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937 Parental education and childhood injuries: scoping review protocol
  1. Encarna Gascon1,
  2. Marie Hasselberg2
  1. 1University of Alicante, Spain
  2. 2Karolinska Institutet, Stockholm, Sweden


Background All around the world, injuries in childhood have an important impact on individual and population health. Childhood unintentional injuries are a leading cause of death globally among children and young people aged 0–17 years. The latest updates on the Global Burden of Diseases shows that injury is the fourth leading cause of deaths among children below 15 years of age. Child mortality due to injury is a public health problem internationally and in Europe. Socioeconomic position inequalities in childhood injuries are well known, but there is less information on how child mortality by injuries is socially patterned by parental education. There is a need to evaluate published evidence.

Methods Using Arksey and O’Malley’s and Levac et al methodological frameworks for scoping review methodology as a guide, our scoping review of published literature begins by searching several databases: PubMed, Scopus, the Cochrane Library, the Cumulative Index to Nursing and Allied Health Literature (CINAHL), PsycInfo and the Educational Resources Information Centre (ERIC) and web of science. A possible research question will be: What is known from the existing literature about the effect of parental education on childhood injuries? The scoping review will consider all study designs including qualitative and quantitative methodologies. Bibliographic data and abstract content will be collected and analysed using a tool developed iteratively by the research team.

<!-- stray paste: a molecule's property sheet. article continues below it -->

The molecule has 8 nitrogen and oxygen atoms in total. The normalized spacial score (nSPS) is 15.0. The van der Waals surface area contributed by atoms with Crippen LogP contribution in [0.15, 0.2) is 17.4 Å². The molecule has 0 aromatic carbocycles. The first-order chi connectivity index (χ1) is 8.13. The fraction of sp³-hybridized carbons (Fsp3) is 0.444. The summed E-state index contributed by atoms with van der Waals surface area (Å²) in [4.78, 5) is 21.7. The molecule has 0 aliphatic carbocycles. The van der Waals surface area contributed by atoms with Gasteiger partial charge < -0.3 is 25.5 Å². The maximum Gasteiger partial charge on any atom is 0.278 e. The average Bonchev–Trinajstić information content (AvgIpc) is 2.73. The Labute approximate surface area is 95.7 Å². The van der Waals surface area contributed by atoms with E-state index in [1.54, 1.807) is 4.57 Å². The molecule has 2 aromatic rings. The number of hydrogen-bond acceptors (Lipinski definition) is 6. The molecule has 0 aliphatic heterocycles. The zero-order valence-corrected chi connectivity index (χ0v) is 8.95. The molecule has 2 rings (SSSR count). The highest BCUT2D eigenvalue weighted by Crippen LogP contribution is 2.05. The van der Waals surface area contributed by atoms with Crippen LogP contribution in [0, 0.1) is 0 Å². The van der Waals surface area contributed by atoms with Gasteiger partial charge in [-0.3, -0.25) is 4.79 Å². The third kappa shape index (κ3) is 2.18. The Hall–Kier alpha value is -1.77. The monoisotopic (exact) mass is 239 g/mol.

Results This study will provide a broad overview of the research literature specific to differences in socioeconomic inequalities in childhood injuries, measured by parental educational attainment. Potential gaps in the research on the possible effect of parental education on childhood injuries will be identified, and thus, the results will inform future research directions.

Conclusions The findings of this scoping review protocol will be used to determine the evidence coming from the research literature about the relationship and influence of parental education (mother and/or father education) in the frequency of childhood injuries. We will disseminate our findings through the presentation in the 12th World Safety Conference, as well as through articles published to generate key messages most relevant.

  • Protocol of scoping review
  • childhood injuries
  • and parental education

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